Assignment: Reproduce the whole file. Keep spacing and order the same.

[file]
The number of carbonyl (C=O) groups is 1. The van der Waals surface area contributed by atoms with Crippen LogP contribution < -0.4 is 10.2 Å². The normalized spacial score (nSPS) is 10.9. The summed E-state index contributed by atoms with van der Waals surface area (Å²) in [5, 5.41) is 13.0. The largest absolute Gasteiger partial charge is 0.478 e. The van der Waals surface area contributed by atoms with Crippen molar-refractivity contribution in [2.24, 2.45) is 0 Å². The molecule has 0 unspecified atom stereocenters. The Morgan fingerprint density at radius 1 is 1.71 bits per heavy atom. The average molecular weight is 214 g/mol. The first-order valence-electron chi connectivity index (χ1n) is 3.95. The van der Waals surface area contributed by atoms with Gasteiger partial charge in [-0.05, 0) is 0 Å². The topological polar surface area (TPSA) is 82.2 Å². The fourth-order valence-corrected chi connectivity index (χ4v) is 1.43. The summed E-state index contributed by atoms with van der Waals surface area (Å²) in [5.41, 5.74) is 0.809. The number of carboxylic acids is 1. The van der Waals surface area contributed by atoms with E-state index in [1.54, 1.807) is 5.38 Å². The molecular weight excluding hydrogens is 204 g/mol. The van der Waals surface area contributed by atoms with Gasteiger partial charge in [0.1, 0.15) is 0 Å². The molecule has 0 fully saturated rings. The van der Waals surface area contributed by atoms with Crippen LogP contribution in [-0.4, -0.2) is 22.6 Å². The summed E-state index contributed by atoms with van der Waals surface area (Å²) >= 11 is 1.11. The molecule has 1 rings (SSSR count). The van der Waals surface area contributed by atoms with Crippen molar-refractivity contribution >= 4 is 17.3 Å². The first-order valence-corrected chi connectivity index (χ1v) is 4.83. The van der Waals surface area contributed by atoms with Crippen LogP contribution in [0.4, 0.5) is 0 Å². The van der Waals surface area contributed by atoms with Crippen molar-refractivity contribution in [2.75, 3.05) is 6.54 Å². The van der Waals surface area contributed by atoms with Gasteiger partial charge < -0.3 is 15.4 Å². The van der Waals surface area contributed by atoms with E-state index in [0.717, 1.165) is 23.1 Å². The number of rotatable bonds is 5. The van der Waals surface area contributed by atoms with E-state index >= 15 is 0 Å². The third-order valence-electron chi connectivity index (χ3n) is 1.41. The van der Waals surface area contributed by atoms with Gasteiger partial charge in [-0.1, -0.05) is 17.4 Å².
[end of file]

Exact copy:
The number of carbonyl (C=O) groups is 1. The van der Waals surface area contributed by atoms with Crippen LogP contribution < -0.4 is 10.2 Å². The normalized spacial score (nSPS) is 10.9. The summed E-state index contributed by atoms with van der Waals surface area (Å²) in [5, 5.41) is 13.0. The largest absolute Gasteiger partial charge is 0.478 e. The van der Waals surface area contributed by atoms with Crippen molar-refractivity contribution in [2.24, 2.45) is 0 Å². The molecule has 0 unspecified atom stereocenters. The Morgan fingerprint density at radius 1 is 1.71 bits per heavy atom. The average molecular weight is 214 g/mol. The first-order valence-electron chi connectivity index (χ1n) is 3.95. The van der Waals surface area contributed by atoms with Gasteiger partial charge in [-0.05, 0) is 0 Å². The topological polar surface area (TPSA) is 82.2 Å². The fourth-order valence-corrected chi connectivity index (χ4v) is 1.43. The summed E-state index contributed by atoms with van der Waals surface area (Å²) in [5.41, 5.74) is 0.809. The number of carboxylic acids is 1. The van der Waals surface area contributed by atoms with E-state index in [1.54, 1.807) is 5.38 Å². The molecular weight excluding hydrogens is 204 g/mol. The van der Waals surface area contributed by atoms with Gasteiger partial charge in [0.1, 0.15) is 0 Å². The molecule has 0 fully saturated rings. The van der Waals surface area contributed by atoms with Crippen LogP contribution in [-0.4, -0.2) is 22.6 Å². The summed E-state index contributed by atoms with van der Waals surface area (Å²) >= 11 is 1.11. The molecule has 1 rings (SSSR count). The van der Waals surface area contributed by atoms with Crippen molar-refractivity contribution >= 4 is 17.3 Å². The first-order valence-corrected chi connectivity index (χ1v) is 4.83. The van der Waals surface area contributed by atoms with Crippen LogP contribution in [0.4, 0.5) is 0 Å². The van der Waals surface area contributed by atoms with Crippen molar-refractivity contribution in [2.75, 3.05) is 6.54 Å². The van der Waals surface area contributed by atoms with Gasteiger partial charge < -0.3 is 15.4 Å². The van der Waals surface area contributed by atoms with E-state index in [0.717, 1.165) is 23.1 Å². The number of rotatable bonds is 5. The van der Waals surface area contributed by atoms with E-state index >= 15 is 0 Å². The third-order valence-electron chi connectivity index (χ3n) is 1.41. The van der Waals surface area contributed by atoms with Gasteiger partial charge in [-0.1, -0.05) is 17.4 Å².